I guess most of the memory management will be taken care by the pool’s autorelease. If that is the case, and manual handling is only needed with more particular situations, I believe the the language can be productive (and help people write better apps). I guess one will only be sure about the frequency of use of each technique by actually using the language. Can any experienced Obj-C developer talk about this? Go for it in the comments section, and thank you for sharing.

Well, although this was a fine talk for me, the lecture seems too focused on ‘things that you will do offen’ and less on the internals of the language and platform. There were a number of questions that stood unanswered. Examples:

  • Does something happen under the hood if I call ‘dealloc’ directly?
  • What is the meaning of assigning something to ‘self’?

I’m sure there were others: If someone remembers any, just post on the comments. I’m gonna try to look for the answers and post here another day.

I’m not saying that don’t going deep is a bad thing — not at all, it allows people to focus — but I think many people will want to go a little deeper.

Note: Lecture four is already on Stanford Channel on iTunes U. Download it here(iTunes link).

While reading this post from, I started thinking about the following issue: What iPhones have that other phones don’t?

Although I really advise you to go through the whole post, I’m gonna summarize it: He went on an event that was full of iPhone development rockstars, and they didn’t have a clue about (or at least, didn’t have plans to develop to) other mobile platforms. Yes, I’m talking about Ovi store, BlackBerry App store, and the like.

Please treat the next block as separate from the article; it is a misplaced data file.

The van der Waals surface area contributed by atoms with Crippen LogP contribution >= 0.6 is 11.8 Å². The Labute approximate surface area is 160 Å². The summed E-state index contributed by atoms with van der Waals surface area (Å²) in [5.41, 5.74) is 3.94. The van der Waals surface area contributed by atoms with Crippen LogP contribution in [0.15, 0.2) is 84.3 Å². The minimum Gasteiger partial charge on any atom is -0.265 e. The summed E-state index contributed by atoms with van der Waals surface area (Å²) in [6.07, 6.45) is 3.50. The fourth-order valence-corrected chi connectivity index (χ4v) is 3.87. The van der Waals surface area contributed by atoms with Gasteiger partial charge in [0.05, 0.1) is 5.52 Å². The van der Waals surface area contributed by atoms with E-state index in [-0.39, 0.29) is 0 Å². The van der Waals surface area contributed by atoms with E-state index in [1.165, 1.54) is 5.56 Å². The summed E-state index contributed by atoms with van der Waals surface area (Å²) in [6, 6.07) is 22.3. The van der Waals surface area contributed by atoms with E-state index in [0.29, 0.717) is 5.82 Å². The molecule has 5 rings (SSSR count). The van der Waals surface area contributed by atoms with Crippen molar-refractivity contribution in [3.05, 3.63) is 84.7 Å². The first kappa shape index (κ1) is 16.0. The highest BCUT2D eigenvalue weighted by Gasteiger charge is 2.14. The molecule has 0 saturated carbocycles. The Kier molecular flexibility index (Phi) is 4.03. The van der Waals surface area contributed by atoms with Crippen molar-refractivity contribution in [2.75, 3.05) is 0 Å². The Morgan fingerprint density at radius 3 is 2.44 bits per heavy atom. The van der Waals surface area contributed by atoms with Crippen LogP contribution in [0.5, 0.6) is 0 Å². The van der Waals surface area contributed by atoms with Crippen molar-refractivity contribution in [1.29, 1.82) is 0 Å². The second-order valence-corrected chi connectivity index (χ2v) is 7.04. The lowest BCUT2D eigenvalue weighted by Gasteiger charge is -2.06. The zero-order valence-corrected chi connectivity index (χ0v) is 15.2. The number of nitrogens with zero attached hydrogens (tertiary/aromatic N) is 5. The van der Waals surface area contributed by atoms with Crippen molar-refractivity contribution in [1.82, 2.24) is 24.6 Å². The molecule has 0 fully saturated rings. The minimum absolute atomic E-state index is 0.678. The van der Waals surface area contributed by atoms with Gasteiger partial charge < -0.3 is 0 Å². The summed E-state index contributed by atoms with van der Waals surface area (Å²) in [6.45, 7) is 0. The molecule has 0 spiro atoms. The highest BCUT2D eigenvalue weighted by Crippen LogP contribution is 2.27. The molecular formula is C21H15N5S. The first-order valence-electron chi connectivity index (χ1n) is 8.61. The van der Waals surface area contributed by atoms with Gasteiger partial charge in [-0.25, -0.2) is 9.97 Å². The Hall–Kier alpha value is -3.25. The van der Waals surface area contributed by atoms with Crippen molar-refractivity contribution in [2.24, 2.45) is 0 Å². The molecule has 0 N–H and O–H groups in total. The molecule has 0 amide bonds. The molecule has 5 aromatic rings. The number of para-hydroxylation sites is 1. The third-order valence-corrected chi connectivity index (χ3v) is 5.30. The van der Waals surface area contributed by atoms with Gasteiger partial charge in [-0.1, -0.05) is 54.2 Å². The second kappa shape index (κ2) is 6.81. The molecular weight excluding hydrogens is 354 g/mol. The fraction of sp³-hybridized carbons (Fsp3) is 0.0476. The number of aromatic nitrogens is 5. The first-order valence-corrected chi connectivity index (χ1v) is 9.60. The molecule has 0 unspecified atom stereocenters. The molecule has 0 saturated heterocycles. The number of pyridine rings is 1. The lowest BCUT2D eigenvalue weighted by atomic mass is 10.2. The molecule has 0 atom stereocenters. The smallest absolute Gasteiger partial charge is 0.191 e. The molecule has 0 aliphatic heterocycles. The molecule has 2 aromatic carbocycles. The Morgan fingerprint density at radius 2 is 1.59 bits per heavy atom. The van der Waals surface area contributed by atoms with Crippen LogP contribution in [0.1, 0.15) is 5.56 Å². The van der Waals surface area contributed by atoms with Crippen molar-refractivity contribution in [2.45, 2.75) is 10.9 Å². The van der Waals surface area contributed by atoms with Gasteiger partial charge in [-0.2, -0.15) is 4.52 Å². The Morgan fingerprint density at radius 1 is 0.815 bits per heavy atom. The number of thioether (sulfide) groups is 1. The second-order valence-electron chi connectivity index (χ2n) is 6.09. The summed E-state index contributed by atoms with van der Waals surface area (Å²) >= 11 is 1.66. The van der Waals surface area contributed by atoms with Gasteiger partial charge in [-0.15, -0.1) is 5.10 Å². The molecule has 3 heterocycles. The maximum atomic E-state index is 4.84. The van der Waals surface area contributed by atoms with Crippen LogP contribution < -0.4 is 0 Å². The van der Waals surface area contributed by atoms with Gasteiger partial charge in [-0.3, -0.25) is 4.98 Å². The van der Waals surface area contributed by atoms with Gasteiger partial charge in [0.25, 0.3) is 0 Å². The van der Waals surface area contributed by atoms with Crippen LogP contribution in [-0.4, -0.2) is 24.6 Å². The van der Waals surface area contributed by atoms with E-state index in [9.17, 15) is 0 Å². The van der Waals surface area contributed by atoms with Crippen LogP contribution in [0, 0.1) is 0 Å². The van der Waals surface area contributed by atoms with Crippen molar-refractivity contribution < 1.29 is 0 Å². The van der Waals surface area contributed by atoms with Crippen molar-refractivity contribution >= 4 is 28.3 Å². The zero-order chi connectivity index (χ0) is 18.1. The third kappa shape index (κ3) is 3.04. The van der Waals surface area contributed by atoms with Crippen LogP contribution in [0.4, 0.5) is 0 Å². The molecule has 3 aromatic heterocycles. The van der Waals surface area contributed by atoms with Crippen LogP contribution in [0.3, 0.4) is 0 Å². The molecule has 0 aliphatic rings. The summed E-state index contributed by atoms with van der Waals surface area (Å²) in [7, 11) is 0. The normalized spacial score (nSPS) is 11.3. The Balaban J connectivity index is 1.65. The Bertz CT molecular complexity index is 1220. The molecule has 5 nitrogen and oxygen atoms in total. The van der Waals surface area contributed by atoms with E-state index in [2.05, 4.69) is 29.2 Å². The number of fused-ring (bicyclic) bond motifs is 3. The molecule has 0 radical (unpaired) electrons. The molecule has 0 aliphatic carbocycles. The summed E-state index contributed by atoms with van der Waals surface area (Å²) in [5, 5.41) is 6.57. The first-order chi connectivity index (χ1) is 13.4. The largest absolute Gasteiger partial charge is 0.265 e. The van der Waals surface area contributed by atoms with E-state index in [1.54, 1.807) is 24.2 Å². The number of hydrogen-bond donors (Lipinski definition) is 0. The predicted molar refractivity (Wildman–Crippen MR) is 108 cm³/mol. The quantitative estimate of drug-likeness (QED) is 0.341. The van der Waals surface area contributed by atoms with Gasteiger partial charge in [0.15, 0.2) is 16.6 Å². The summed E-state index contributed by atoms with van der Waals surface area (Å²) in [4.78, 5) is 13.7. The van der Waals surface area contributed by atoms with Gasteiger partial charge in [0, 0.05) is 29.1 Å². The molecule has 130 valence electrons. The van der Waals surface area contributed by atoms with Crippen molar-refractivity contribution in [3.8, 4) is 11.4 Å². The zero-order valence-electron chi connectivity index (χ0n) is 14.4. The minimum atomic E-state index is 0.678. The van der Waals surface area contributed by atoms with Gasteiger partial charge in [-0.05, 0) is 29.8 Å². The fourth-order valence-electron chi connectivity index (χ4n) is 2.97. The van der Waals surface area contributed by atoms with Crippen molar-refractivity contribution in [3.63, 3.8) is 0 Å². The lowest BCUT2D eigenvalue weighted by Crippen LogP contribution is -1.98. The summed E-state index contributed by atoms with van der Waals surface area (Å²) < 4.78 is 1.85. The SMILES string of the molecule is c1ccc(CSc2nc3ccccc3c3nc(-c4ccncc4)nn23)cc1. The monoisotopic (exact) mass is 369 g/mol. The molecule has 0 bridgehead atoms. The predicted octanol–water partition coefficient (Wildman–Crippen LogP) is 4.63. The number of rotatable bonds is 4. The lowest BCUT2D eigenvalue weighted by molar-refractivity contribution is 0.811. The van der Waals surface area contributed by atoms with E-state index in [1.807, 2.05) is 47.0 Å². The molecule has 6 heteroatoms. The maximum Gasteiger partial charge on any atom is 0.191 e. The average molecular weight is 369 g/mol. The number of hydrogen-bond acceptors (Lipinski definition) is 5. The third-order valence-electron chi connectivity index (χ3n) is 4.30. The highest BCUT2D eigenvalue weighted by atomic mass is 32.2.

The reason they hadn’t heard about them is fairly one (as Ewan pointed out): Monetisation.

Well, back to our point: What the hell iPhones have that other phones don’t, to have that much monetisation potential?

Is it just the Apple repeating the concept of selling a complete solution (this is called Vertical Integration), like they did with iPod and iTunes? I don’t really think so. Clearly it’s nothing technical too: Ok, iPhone is sexy and cool, but wasn’t Motorola V3 sexy before it?

The reason why iPhone sells more apps than any other platform does or will (at least percentually) is because it is not ONLY a phone. I’m gonna remind you of what happend on the last few years:

  • Apple releases iPod touch, which is essencially an iPod, but the sexiest iPod they ever had, with plenty of other stuff in it;
  • Some time after, Apple releases iPhone, which is really an iPod Touch, but sexier: Now it was also a mobile phone!!

So, I think the release of iPod Touch before iPhone was really, really important, because it made people see it as more than a telephone. It was a smartphone.

Now, when you buy a smartphone (look, I’m not talking about someone that is just trying to buy an expensive phone), you don’t want it just to make calls. You want music, maps, games, you want the world on the phone. You can have this with nearly any (expensive) smartphone today, but iPhone users are just more aware of that. That’s why they’re such a HUGE market for app developers.

I’ll talk later why I think that Ovi, BlackBerry store and the like will be also a great success in the future.

iTunes U is a service provided by Apple for managing and distributing educational audio and video content. It is available through iTunes, as you probably figured out. It is a great place to learn new things, as long as they’re available. It’s also a great way to promote schools and courses throughout the world.

Turns out that Stanford University has a channel on it, and the latest course available is ‘iPhone Application Programming’. Now it is getting interesting…

The first two classes are already available, the first one was just OK, as Evan Doll (the Lecturer) talked much about stuff that don’t really matters for us, non-stanford-beings. Anyway, looks like it will be a great, hands-on, course. Ideally for those who are looking for the first successful apps at Apple Store.

Brazilian Universities could really this kind of marketing… But I don’t know of any that is using iTunes U. Do you?